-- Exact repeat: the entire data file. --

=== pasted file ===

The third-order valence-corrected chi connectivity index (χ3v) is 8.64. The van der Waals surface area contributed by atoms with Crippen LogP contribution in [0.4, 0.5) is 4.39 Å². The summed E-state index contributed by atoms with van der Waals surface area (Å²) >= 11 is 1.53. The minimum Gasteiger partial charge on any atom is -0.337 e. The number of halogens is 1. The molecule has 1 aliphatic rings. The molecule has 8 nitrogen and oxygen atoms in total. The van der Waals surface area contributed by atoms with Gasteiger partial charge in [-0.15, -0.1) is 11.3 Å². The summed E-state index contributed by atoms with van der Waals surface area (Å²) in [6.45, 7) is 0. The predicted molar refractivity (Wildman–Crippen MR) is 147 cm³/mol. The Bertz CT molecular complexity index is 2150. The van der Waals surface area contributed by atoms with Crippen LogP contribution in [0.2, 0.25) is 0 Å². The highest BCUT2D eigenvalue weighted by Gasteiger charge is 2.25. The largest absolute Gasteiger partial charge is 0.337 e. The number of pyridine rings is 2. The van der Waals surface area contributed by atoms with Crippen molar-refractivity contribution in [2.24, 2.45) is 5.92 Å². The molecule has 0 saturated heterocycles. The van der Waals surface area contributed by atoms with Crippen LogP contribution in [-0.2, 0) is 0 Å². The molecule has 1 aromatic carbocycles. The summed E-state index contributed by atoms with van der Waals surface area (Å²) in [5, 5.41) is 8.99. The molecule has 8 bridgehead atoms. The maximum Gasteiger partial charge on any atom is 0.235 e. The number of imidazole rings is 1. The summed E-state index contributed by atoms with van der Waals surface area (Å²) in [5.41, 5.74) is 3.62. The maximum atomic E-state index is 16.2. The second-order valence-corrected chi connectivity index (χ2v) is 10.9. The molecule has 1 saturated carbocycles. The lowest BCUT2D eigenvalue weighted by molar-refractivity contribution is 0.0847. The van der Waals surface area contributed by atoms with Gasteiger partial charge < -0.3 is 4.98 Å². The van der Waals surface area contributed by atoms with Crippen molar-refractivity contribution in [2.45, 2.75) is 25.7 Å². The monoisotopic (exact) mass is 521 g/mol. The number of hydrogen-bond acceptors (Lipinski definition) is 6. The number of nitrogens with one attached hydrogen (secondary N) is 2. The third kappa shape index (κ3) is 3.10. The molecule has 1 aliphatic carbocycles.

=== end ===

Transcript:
The third-order valence-corrected chi connectivity index (χ3v) is 8.64. The van der Waals surface area contributed by atoms with Crippen LogP contribution in [0.4, 0.5) is 4.39 Å². The summed E-state index contributed by atoms with van der Waals surface area (Å²) >= 11 is 1.53. The minimum Gasteiger partial charge on any atom is -0.337 e. The number of halogens is 1. The molecule has 1 aliphatic rings. The molecule has 8 nitrogen and oxygen atoms in total. The van der Waals surface area contributed by atoms with Gasteiger partial charge in [-0.15, -0.1) is 11.3 Å². The summed E-state index contributed by atoms with van der Waals surface area (Å²) in [6.45, 7) is 0. The predicted molar refractivity (Wildman–Crippen MR) is 147 cm³/mol. The Bertz CT molecular complexity index is 2150. The van der Waals surface area contributed by atoms with Crippen LogP contribution in [0.2, 0.25) is 0 Å². The highest BCUT2D eigenvalue weighted by Gasteiger charge is 2.25. The largest absolute Gasteiger partial charge is 0.337 e. The number of pyridine rings is 2. The van der Waals surface area contributed by atoms with Crippen molar-refractivity contribution in [2.24, 2.45) is 5.92 Å². The molecule has 0 saturated heterocycles. The van der Waals surface area contributed by atoms with Crippen LogP contribution in [-0.2, 0) is 0 Å². The molecule has 1 aromatic carbocycles. The summed E-state index contributed by atoms with van der Waals surface area (Å²) in [5, 5.41) is 8.99. The molecule has 8 bridgehead atoms. The maximum Gasteiger partial charge on any atom is 0.235 e. The number of imidazole rings is 1. The summed E-state index contributed by atoms with van der Waals surface area (Å²) in [5.41, 5.74) is 3.62. The maximum atomic E-state index is 16.2. The second-order valence-corrected chi connectivity index (χ2v) is 10.9. The molecule has 1 saturated carbocycles. The lowest BCUT2D eigenvalue weighted by molar-refractivity contribution is 0.0847. The van der Waals surface area contributed by atoms with Gasteiger partial charge < -0.3 is 4.98 Å². The van der Waals surface area contributed by atoms with Crippen molar-refractivity contribution in [2.45, 2.75) is 25.7 Å². The monoisotopic (exact) mass is 521 g/mol. The number of hydrogen-bond acceptors (Lipinski definition) is 6. The number of nitrogens with one attached hydrogen (secondary N) is 2. The third kappa shape index (κ3) is 3.10. The molecule has 1 aliphatic carbocycles.